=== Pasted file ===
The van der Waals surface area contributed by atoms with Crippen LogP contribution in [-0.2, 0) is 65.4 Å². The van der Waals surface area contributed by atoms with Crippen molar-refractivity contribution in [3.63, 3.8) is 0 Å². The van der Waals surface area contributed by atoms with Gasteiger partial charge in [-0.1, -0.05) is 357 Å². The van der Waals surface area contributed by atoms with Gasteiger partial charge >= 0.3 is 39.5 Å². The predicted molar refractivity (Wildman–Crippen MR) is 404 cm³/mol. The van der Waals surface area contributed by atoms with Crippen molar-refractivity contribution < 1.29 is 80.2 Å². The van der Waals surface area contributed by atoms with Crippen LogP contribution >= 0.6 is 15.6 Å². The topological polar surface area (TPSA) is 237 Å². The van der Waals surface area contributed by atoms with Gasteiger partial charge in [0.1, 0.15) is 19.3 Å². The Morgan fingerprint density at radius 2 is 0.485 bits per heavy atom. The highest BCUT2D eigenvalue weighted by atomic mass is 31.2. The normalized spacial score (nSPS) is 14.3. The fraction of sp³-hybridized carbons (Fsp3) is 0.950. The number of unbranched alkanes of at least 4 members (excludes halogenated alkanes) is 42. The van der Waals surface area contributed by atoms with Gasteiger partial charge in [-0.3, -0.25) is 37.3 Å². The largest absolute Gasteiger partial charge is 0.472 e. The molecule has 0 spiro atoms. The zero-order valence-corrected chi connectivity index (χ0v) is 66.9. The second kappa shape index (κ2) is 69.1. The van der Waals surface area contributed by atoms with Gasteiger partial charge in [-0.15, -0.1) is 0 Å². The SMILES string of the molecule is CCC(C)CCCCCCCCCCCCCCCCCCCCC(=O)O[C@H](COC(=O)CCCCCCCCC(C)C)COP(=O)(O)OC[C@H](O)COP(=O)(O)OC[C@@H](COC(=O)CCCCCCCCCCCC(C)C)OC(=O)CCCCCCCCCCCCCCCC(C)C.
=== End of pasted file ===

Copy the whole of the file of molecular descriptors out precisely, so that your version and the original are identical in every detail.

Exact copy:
The van der Waals surface area contributed by atoms with Crippen LogP contribution in [-0.2, 0) is 65.4 Å². The van der Waals surface area contributed by atoms with Crippen molar-refractivity contribution in [3.63, 3.8) is 0 Å². The van der Waals surface area contributed by atoms with Gasteiger partial charge in [-0.1, -0.05) is 357 Å². The van der Waals surface area contributed by atoms with Gasteiger partial charge >= 0.3 is 39.5 Å². The predicted molar refractivity (Wildman–Crippen MR) is 404 cm³/mol. The van der Waals surface area contributed by atoms with Crippen molar-refractivity contribution < 1.29 is 80.2 Å². The van der Waals surface area contributed by atoms with Crippen LogP contribution >= 0.6 is 15.6 Å². The topological polar surface area (TPSA) is 237 Å². The van der Waals surface area contributed by atoms with Gasteiger partial charge in [0.1, 0.15) is 19.3 Å². The Morgan fingerprint density at radius 2 is 0.485 bits per heavy atom. The highest BCUT2D eigenvalue weighted by atomic mass is 31.2. The normalized spacial score (nSPS) is 14.3. The fraction of sp³-hybridized carbons (Fsp3) is 0.950. The number of unbranched alkanes of at least 4 members (excludes halogenated alkanes) is 42. The van der Waals surface area contributed by atoms with Gasteiger partial charge in [-0.3, -0.25) is 37.3 Å². The largest absolute Gasteiger partial charge is 0.472 e. The molecule has 0 spiro atoms. The zero-order valence-corrected chi connectivity index (χ0v) is 66.9. The second kappa shape index (κ2) is 69.1. The van der Waals surface area contributed by atoms with Gasteiger partial charge in [-0.15, -0.1) is 0 Å². The SMILES string of the molecule is CCC(C)CCCCCCCCCCCCCCCCCCCCC(=O)O[C@H](COC(=O)CCCCCCCCC(C)C)COP(=O)(O)OC[C@H](O)COP(=O)(O)OC[C@@H](COC(=O)CCCCCCCCCCCC(C)C)OC(=O)CCCCCCCCCCCCCCCC(C)C.